The third key output are insights from INNOPATHS researchers focusing on the financing of the decarbonization process. First, similarly to the process of industrial production, financing costs benefit from “learning-by-financing”, as lenders develop in-house abilities and experience in the selection of renewable energy projects. Second, researchers focus on the importance that public investments can play in signaling change and promoting a shift of investments away from fossil and towards low- and zero-carbon technologies. In this respect, public banks are crucial actors, which can act as catalysts for private investments.

Find out more about the conference here.

Dr Elena Verdolini explains decarbonising the energy sector

CMCC and EIEE senior researcher Elena Verdolini explains how the energy sector, the largest producer of greenhouse gases, is surprisingly one of the easiest areas to decarbonise.

Electrification is growing fast as it becomes increasingly low-carbon or carbon-free entirely. Dr Verdolini explains how variability is a major obstacle to increasing the use of renewables and goes on to talk about the best ways to tackle the increasingly difficult obstacles this sector faces.

Read the full article here.

 

Promoting the energy transition through innovation

With the striking exception of the USA, countries around the world are committed to the implementation of stringent targets on anthropogenic carbon emissions, as agreed in the Paris Climate Agreement. Indeed, for better or for worse, the transition towards decarbonization is a collective endeavour, with the main challenge being a technological one. The path from a fossil-based to a sustainable and low-carbon economy needs to be paved through the development and deployment of low-carbon energy technologies which will allow to sustain economic growth while cutting carbon emissions.

Unfortunately, not all countries have access to the technologies which are necessary for this challenging transition. This in turn casts serious doubts on the possibility to achieve deep decarbonisation. Developed countries accumulated significant know-how in green technologies in the last decades, but most of developing and emerging countries do not have strong competences in this specific field. Yet, it is in these latter countries that energy demand, and hence carbon emissions, will increase dramatically in the years to come. The issue at stake is how to reconcile the need for a global commitment to the energy transition with the reality of largely unequal country-level technological competences.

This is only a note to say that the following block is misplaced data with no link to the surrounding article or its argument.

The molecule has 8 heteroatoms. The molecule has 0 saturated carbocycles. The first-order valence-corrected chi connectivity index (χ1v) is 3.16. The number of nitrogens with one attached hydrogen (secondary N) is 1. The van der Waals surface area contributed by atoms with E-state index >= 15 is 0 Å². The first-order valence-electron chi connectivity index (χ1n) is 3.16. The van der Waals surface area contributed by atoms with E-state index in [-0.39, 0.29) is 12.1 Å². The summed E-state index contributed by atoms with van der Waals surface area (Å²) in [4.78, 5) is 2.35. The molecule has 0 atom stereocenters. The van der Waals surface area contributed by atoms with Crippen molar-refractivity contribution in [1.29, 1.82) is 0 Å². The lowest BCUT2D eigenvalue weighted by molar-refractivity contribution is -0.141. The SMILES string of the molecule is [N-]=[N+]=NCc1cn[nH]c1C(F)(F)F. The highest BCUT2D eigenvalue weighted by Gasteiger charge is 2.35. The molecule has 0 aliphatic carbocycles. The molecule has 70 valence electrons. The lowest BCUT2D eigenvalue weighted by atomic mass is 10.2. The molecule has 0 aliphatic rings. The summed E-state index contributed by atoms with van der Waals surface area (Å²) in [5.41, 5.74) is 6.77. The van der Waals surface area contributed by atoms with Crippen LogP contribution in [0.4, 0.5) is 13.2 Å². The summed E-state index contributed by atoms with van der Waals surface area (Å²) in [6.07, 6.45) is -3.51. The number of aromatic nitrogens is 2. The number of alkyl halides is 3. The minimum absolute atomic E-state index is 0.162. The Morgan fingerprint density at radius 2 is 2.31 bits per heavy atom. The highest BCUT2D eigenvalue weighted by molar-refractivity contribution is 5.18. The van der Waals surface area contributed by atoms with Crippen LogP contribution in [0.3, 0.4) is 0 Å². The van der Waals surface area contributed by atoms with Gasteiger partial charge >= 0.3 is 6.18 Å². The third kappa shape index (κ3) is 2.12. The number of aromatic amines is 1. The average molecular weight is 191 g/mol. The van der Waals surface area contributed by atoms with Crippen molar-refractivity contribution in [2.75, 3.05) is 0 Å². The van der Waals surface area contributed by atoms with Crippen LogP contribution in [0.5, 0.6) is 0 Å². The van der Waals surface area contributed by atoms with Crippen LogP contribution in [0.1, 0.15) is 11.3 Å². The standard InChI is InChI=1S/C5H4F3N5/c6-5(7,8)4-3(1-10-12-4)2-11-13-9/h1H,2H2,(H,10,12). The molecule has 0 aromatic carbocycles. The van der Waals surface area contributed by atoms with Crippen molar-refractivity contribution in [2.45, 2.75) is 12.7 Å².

Public R&D investments play an important role in the diffusion and deployment of low-carbon technologies. Public investment in research is the oldest way by which countries have supported renewable energy technologies. For instance, following the two oil crises of the 1970s, the United States invested a significant amount of public resources in research and development on wind and solar technologies, with a subsequent increase of innovation activities in these fields. The same pattern can be observed in the last two decades in Europe, where solar, wind and other low carbon technologies have been supported by public money. But innovation policies and R&D investments are only one of the possible ways in which governments can stimulate low-carbon innovation.

Environmental policies are another way to stimulate clean innovation, which comes as an additional pay-off of emissions reduction. Usually, governments rely on two different types of environmental policy instruments: command-and-control policies, such as emission or efficiency standards, and market-based policies, such as carbon taxies or pollution permits. The former put a limit on the quantity of pollutant that firms and consumers can emit. The latter essentially work by putting an explicit price on pollution. Both types of instruments have the direct effect of lowering carbon emission in the short term. In the longer term, they also have the indirect effect of promoting low-carbon innovation. This is because they make it worth for firms to bring to the market new, improved technologies. Over the past decades, countries have implemented different low-carbon policy portfolios, namely a combination of different policy instruments to foster the development and deployment of low-carbon technologies. The combination of R&D, command-and-control and market-based policies varies greatly across countries.